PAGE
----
IS AFRICA RICHER THAN WE THINK?

IS AFRICA RICHER THAN WE THINK?

Africa might be a lot richer than we think! Most people interested in African development are not economists. However, it is important to understand the economic headlines and add some good old street sense to the messages.

Morten Jerven has published widely on African economic development. His recent book ‘Poor Numbers -How We Are Misled by African Development Statistics and What to Do about It’ is a study of the production and use of African economic development statistics. It is also a minefield.

What is clear, is that much less is known about African economic development than is stated. Mismeasurements are huge. The population of Nigeria is said to be 15m lower than World Bank figures.  the population more than doubled in the 10 years following independence,  which is well nigh impossible.

GDP is the most important measure. A decline in GDP led the Economist to run its now famous ‘The Hopeless Continent’ headline. A rise in GDP led to the same publication’s ‘Africa Rising’ headline.  Morten Jerven says that poor countries find it relatively difficult to measure GDP. There is a huge lack of direct tax receipts, recording information, lack of GDP research funding, little inclusion of the large, informal economy and of course there are shocks to the system due to structural adjustment programmes etc. So in a nutshell, it is unclear where the data comes from, and it’s accuracy and reliability are questionable.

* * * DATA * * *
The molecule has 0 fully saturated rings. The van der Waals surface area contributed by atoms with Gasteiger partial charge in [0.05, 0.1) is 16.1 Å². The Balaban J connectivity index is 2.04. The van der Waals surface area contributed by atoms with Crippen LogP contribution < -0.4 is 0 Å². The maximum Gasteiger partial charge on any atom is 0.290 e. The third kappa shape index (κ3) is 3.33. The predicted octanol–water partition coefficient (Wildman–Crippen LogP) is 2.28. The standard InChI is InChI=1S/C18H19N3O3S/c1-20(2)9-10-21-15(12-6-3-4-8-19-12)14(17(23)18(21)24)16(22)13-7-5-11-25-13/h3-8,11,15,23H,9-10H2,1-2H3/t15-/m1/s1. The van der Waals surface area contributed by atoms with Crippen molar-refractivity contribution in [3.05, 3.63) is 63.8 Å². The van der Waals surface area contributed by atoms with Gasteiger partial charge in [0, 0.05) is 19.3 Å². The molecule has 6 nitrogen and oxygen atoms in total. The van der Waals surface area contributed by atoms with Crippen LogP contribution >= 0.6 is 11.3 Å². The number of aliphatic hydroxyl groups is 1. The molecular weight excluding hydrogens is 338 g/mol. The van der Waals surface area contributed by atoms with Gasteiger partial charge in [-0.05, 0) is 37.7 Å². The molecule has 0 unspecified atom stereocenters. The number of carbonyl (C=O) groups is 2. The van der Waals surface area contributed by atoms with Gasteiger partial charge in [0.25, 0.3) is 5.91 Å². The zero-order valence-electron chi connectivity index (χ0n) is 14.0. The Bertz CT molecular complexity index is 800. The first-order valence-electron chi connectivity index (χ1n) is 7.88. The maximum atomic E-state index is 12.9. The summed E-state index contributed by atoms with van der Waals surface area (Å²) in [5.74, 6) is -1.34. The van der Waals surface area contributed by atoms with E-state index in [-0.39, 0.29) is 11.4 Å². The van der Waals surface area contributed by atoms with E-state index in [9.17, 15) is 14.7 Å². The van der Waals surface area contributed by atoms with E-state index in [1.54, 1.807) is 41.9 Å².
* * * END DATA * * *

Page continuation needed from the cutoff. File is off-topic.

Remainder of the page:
On the 5th November 2010, Ghana’s GDP was revised upwards by over 60 percent  from 25.6 billion cedis to 44.8billion in one day!  A substantial amount of economic activity had been missed. A change that took the country from a low to lower middle-income status with the stroke of a pen!

What is known about the poorest of countries is very small. The base line for the comparison of GDP is sometimes so old that it is completely irrelevant. Some countries have not yet even published their own data. There are also gaps. Some massive. Then there are problems of validity.  Can the Ghana of today for instance compare itself with the Ghana of yesterday credibly?

Africa rising is based on aggregated data.  As with many things in Africa, there is a great deal of need for investment in this area.

So why is all this important? Because allocation of resources and investment decisions are made on the basis of the numbers. It pays to get them right.